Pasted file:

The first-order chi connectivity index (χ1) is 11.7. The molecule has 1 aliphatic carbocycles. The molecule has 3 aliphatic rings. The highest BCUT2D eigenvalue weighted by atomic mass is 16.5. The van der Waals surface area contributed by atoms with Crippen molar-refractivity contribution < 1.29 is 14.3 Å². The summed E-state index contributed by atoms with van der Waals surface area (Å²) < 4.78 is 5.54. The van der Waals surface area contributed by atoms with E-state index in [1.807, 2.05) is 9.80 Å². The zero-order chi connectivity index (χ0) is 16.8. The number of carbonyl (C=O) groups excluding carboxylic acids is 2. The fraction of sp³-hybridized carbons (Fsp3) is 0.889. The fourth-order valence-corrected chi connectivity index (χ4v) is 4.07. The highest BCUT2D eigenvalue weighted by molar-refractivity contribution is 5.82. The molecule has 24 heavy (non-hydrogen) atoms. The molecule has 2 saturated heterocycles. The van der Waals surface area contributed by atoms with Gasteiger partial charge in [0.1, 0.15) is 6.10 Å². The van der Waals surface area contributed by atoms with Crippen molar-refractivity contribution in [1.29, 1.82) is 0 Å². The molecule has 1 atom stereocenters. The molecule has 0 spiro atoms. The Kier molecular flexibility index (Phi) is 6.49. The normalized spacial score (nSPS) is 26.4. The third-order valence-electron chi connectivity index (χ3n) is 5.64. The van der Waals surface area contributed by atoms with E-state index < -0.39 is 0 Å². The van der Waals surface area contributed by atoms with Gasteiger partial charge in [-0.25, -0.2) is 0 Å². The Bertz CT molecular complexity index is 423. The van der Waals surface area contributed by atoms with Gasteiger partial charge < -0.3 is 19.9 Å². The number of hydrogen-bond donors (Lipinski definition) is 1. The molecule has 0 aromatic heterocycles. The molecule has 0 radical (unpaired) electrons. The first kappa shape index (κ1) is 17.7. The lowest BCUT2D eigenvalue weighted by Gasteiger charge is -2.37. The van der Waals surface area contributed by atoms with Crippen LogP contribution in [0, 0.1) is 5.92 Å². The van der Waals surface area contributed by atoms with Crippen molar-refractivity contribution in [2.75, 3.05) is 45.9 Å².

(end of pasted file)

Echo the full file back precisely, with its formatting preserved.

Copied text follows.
The first-order chi connectivity index (χ1) is 11.7. The molecule has 1 aliphatic carbocycles. The molecule has 3 aliphatic rings. The highest BCUT2D eigenvalue weighted by atomic mass is 16.5. The van der Waals surface area contributed by atoms with Crippen molar-refractivity contribution < 1.29 is 14.3 Å². The summed E-state index contributed by atoms with van der Waals surface area (Å²) < 4.78 is 5.54. The van der Waals surface area contributed by atoms with E-state index in [1.807, 2.05) is 9.80 Å². The zero-order chi connectivity index (χ0) is 16.8. The number of carbonyl (C=O) groups excluding carboxylic acids is 2. The fraction of sp³-hybridized carbons (Fsp3) is 0.889. The fourth-order valence-corrected chi connectivity index (χ4v) is 4.07. The highest BCUT2D eigenvalue weighted by molar-refractivity contribution is 5.82. The molecule has 24 heavy (non-hydrogen) atoms. The molecule has 2 saturated heterocycles. The van der Waals surface area contributed by atoms with Gasteiger partial charge in [0.1, 0.15) is 6.10 Å². The van der Waals surface area contributed by atoms with Crippen molar-refractivity contribution in [1.29, 1.82) is 0 Å². The molecule has 1 atom stereocenters. The molecule has 0 spiro atoms. The Kier molecular flexibility index (Phi) is 6.49. The normalized spacial score (nSPS) is 26.4. The third-order valence-electron chi connectivity index (χ3n) is 5.64. The van der Waals surface area contributed by atoms with E-state index < -0.39 is 0 Å². The van der Waals surface area contributed by atoms with Gasteiger partial charge in [-0.25, -0.2) is 0 Å². The Bertz CT molecular complexity index is 423. The van der Waals surface area contributed by atoms with Gasteiger partial charge < -0.3 is 19.9 Å². The number of hydrogen-bond donors (Lipinski definition) is 1. The molecule has 0 aromatic heterocycles. The molecule has 0 radical (unpaired) electrons. The first kappa shape index (κ1) is 17.7. The lowest BCUT2D eigenvalue weighted by Gasteiger charge is -2.37. The van der Waals surface area contributed by atoms with Crippen LogP contribution in [0, 0.1) is 5.92 Å². The van der Waals surface area contributed by atoms with Crippen molar-refractivity contribution in [2.75, 3.05) is 45.9 Å².